The Impact of Exercise on Cardiovascular Complications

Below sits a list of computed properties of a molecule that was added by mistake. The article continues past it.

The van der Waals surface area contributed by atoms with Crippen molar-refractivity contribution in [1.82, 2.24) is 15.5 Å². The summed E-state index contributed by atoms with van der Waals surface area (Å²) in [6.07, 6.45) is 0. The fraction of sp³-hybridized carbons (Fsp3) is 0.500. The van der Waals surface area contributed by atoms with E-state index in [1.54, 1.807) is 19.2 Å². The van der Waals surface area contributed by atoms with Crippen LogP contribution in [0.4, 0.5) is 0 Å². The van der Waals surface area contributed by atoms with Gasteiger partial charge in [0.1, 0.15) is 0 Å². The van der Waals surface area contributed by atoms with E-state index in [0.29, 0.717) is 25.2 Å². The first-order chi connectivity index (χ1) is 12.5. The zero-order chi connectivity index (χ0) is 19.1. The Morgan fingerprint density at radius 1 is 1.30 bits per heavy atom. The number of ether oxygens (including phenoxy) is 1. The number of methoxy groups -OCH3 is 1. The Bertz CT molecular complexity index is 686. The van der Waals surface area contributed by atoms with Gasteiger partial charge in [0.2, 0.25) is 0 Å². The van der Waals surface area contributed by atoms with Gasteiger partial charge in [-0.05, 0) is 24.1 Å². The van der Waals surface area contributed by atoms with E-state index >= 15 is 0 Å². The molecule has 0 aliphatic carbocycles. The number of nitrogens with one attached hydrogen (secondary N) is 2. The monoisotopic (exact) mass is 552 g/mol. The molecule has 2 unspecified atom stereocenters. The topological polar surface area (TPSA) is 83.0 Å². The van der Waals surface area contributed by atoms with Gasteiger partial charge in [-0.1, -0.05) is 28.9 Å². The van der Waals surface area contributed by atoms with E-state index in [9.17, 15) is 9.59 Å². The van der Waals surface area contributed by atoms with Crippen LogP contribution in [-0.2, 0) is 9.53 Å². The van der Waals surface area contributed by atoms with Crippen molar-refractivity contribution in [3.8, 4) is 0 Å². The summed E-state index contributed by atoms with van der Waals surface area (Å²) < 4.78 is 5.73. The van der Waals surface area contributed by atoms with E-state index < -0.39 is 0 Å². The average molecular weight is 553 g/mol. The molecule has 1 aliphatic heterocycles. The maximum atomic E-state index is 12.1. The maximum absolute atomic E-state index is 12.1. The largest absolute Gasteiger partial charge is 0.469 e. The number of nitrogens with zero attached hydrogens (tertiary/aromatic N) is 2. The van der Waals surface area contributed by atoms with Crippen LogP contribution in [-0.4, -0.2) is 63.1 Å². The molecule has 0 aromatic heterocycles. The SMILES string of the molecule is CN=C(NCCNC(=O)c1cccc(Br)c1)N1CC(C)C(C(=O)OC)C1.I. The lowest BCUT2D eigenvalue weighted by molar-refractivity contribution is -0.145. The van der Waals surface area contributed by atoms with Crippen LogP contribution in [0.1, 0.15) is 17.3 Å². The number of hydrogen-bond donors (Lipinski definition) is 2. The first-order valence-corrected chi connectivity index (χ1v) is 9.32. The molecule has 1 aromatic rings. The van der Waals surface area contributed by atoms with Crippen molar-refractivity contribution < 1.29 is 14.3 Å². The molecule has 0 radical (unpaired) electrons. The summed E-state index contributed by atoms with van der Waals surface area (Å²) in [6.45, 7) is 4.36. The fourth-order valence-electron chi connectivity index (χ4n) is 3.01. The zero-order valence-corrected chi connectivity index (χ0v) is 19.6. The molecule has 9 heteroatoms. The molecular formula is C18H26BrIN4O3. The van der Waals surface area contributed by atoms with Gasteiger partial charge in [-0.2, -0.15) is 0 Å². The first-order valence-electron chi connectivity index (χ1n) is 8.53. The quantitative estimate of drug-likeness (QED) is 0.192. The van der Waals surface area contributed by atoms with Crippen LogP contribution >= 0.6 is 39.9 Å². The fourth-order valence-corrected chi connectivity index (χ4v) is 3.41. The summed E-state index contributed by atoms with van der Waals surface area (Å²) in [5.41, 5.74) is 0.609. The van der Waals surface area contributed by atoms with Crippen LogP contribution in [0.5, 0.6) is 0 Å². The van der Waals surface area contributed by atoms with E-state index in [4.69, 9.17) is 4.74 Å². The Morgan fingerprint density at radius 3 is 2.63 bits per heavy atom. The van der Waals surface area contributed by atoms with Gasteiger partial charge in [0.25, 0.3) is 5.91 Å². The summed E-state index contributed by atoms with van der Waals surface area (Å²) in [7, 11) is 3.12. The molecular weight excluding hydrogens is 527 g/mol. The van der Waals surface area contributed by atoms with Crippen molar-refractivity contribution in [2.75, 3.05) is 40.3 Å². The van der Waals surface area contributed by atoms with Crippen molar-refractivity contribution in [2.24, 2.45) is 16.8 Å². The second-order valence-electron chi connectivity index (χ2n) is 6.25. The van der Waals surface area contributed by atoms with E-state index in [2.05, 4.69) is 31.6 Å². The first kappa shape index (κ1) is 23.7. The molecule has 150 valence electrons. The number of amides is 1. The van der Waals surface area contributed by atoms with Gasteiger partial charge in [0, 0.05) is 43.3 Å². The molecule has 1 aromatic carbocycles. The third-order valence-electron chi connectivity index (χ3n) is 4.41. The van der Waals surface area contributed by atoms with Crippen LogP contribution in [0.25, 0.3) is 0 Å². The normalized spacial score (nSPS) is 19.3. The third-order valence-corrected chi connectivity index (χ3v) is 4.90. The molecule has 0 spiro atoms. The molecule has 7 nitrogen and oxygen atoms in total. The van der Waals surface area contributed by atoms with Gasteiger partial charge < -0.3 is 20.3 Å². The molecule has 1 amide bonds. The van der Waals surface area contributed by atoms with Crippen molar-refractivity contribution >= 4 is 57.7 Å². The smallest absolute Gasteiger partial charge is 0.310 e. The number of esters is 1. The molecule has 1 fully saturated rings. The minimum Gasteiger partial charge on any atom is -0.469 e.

While the benefits of exercise are well known, a recent study presented at the annual Scientific Sessions of the American Heart Association in November provided some compelling data regarding the effect of exercise on cardiovascular risk. Researchers at the New York Medical College studied individuals with an average age of 70 years who were experiencing chest pain or shortness of breath and had no medical history of heart disease. They found that individuals with lower exercise capacities (defined by the maximum amount of exercise one can perform and the amount of oxygen necessary to do it – often measured using a standardized treadmill test) were 13% more likely to experience myocardial ischemia (lack of blood flow to the heart), 20% more likely to experience coronary artery disease (narrowing of the small blood vessels that supply blood and oxygen to the heart – often leading to a heart attack), 25% less likely to have normal coronary arteries, and 9% more likely to die of a cardiovascular event (i.e., stroke, heart attack). Of most interest was the dramatic benefit for individuals with diabetes: those who have higher exercise capacities have a 48% lower risk of heart attack, stroke, or death. While the study shows the importance of exercise in preventing cardiovascular disease, it also emphasizes the importance of vigorous exercise - vigorous exercise, such as hiking, rowing, dancing, bicycling 10-16 mph, or running 6-10 mph, helps increase exercise capacity. So as we begin to make our annual New Year’s resolutions, there is good reason to have “vigorous exercise” at the top of the list.